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Croome Court, Worcestershire
Private Collection / Photograph by Studio Edmark Photography
Richard Wilson (1713/14-1782)
Croome Court, Worcestershire
1758-59 (undated)
Oil on canvas
129.2 x 165.8 cm (sight size)
50 7/8 x 65 1/4 in. (sight size)
Private Collection, England
7.7
P83
The house is seen from the south, with the morning sun's rays streaming down from the East at the top right of the picture and casting strong diagonal shadows across its facade. The house and setting are integrated by these shadows and by the white smoke rising lazily from the roof-line. At the far left are glimpses of the agricultural foundations of the estate, with two sheep and a shepherd or shepherdess looking in the direction of distant cornfields.
BI 1814 (208); Worcester, County Art Treasures, 1937 (119); Birmingham 1948-49 (16); London 1949 (15); British Painting in the 18th Century, British Council Canada, 1957-58 (75); Kenwood 1967 (32); London, Tate Gallery, 1987-88, Manners and Morals: Hogarth and British Painting 1700-1760 (213); London, Cardiff and New Haven 1982-83 (82)
Begun in 1758 for George William, 6th Earl of Coventry (50 guineas); thence by descent
Signed on the trunk of the tree at left: RW [monogram, the R reversed]
The sky is brilliant and varied, painted over a pink ground, which is visible in the fork of the tree at the left for example. The tree is painted over a reserved space and the skyline at the left is drawn down to the horizon - a textbook example of this technique. The distant church and bridge are shown in miniscule detail and tiny Canalettesque figures populate the middle ground and the steps of the portico. There are numerous pentimenti:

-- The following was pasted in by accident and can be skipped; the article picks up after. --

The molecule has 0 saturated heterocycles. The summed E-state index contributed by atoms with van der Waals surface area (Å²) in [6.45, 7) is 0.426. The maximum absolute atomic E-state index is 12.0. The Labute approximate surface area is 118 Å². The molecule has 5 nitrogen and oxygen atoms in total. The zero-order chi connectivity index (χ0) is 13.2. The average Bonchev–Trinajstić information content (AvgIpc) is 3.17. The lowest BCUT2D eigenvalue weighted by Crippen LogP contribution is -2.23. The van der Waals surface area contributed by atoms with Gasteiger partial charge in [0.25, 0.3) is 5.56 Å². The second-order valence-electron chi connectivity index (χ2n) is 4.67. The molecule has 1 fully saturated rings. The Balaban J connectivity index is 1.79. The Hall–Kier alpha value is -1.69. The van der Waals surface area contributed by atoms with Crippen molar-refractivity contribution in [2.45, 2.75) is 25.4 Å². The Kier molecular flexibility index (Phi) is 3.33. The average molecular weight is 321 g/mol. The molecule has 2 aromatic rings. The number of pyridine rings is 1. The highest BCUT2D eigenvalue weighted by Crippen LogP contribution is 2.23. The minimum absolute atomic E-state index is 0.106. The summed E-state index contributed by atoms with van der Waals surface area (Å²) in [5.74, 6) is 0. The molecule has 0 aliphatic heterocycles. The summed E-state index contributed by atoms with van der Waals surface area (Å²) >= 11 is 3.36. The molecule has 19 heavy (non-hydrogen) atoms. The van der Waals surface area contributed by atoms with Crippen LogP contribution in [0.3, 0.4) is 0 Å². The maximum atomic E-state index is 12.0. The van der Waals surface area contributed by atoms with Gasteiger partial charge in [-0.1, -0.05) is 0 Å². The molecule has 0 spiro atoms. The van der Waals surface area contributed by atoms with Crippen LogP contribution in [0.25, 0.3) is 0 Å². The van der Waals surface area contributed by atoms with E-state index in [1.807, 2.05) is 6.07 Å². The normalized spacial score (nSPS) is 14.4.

1. Standing figures to right and left at the base of the tree at the left.
2. A raised arm to the left of the standing fisherman
3. A woman standing beyond the lying fisherman
4. To the left of the single cow beyond the water, there is a second darker one parallel to the first
5. Below the single cow, a shadowy horse partly silhouetted above the edge of the bank
6. A seated or standing figure on the bench to the right of the cow
The compiler was unable to inspect the reverse
Croome Court was begun in 1751 for the 6th Earl of Coventry, after his marriage to Maria Gunning. It was the first independent project carried out by Lancelot 'Capability' Brown (1716-1783), who succeeded in transforming the setting from a marshy piece of land into a spacious lawn, bordered by a gentle stream. The house itself, the church, the wooden bridge and the ice-house in the park were also built to his designs but the interior was decorated by Robert Adam. The church was not finished until 1763, and was not included in Wilson's preparatory drawing. However, Wilson probably added it to the painting at the request of Lord Coventry.
D348 Study for Croome Court, Worcestershire (Private Collection, England)
Francesco Zuccarelli The Rape of Europa is traditionally said to be a pendant. It is virtually the same size 129.2 x 165.4 cm (sight size) and the frames are very close in design.